Working hunter competitors were treated to a stunning course of 12-fences laid out on the grassy turf of the Science Supplements ring 5 at the 2021 Royal International Horse Show (RIHS).
Designed by resident course builder Kevin Millman, the flowing course required stamina, fitness and a bold hunting ability. But could your own horse take on the challenge and will you be aiming to qualify next season?
H&H walks the course and explains how the 28 lightweight entries faired:
The championship track produced seven clears in the lightweight section as well as five eliminations.
An inviting oxer with a chunky filler which caused few problems apart from the odd rolled pole. It was heading away from the gate and riders had to make a sweeping left turn to head to the second fence.
A deceptive jump which looked easy but the light stick structures required riders to proceed with caution or an unlucky top pole was rolled. The brush underneath helped riders out as it made horses push for a little extra height.
This fence separated those horses who have enjoyed outings on the hunt field, and those who have not. Two animals stopped at this and one ran out. While most horses took a look into the ditch, riders needed to rebalance quickly ahead of fence four which was just around the corner.
Once sat up and ready to go, competitors had to take on this hefty, solid permanent wall. While arguably one of the most spectacular fences on the course for the spectators, not one of the horses who made it here had a problem and all cleared it well. The photographer was shooting this fence, too, so we expect some pictures for the mantelpiece where taken here.
The first of two doubles. While it looked inviting, this combination was one of the most problematic, with some horses opting to spook at the water jump to the left causing them to lose focus and be unprepared for the jump. Three stopped, one rider fell off and one combination chose to retire here.
Only one horse touched this lovely narrow white gate which was coming down a hill.
The famous hedge was another course showstopper for the growing crowd, who turned out at 7.3oam to watch the class. Only two horses dislodged the top pole. Another test of hunting experience and bravery, this hedge was bigger when up close and personal than it might appear…
Another unexpected problem fence — a skinny with a brush filler — which was frustratingly knocked by six animals. Coming up a slight hill and placed more than half way round the course, perhaps fitness let some of the horses down here, while others may have been caught out by the lack of groundline.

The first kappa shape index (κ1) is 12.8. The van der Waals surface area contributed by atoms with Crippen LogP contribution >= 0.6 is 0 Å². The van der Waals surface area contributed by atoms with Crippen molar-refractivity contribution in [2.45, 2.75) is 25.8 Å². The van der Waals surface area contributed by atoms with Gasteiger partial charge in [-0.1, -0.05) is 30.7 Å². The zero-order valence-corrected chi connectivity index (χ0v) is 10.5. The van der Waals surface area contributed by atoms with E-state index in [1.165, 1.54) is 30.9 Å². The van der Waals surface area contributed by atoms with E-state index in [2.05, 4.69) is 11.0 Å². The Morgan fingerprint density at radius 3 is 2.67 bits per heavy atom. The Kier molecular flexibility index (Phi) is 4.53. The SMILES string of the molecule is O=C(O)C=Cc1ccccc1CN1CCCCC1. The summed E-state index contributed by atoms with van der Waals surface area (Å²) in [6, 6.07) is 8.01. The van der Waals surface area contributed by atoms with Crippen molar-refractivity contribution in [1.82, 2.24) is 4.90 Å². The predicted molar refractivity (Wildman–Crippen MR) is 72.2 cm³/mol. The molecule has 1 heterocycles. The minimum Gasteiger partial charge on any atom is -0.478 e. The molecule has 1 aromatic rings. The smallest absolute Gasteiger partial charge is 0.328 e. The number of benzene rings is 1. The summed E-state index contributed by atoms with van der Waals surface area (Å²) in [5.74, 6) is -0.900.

The second double coming on a dog-leg from number eight. Three horses tapped a pole here.
Third from home and this white upright gave riders the opportunity to pick a side to aim for. The fence was approached round a corner and some slipped on their approach leaving them in hot water. Nevertheless, only one horse stopped here and only a couple managed to knock it.
The water is always the bogey fence of the course and today was no different, with fence 11 producing a handful of stops. Most horses who stopped once here refused to go again and riders had to really push on to encourage their unsure horses to leap the impressive obstacle. Those who rode with gusto, pace and confidence tended to fair better here.
The final fence of the course — an oxer with a water tray underneath — was picked out as a possible problem but it proved a delightful finish to the course as only two dislodged the top pole. Horses were heading home, too, and were able to finish on a high.
Horse & Hound magazine, out every Thursday, is packed with all the latest news and reports, as well as interviews, specials, nostalgia, vet and training advice. Find how you can enjoy the magazine delivered to your door every week, plus options to upgrade your subscription to access our online service that brings you breaking news and reports as well as other benefits.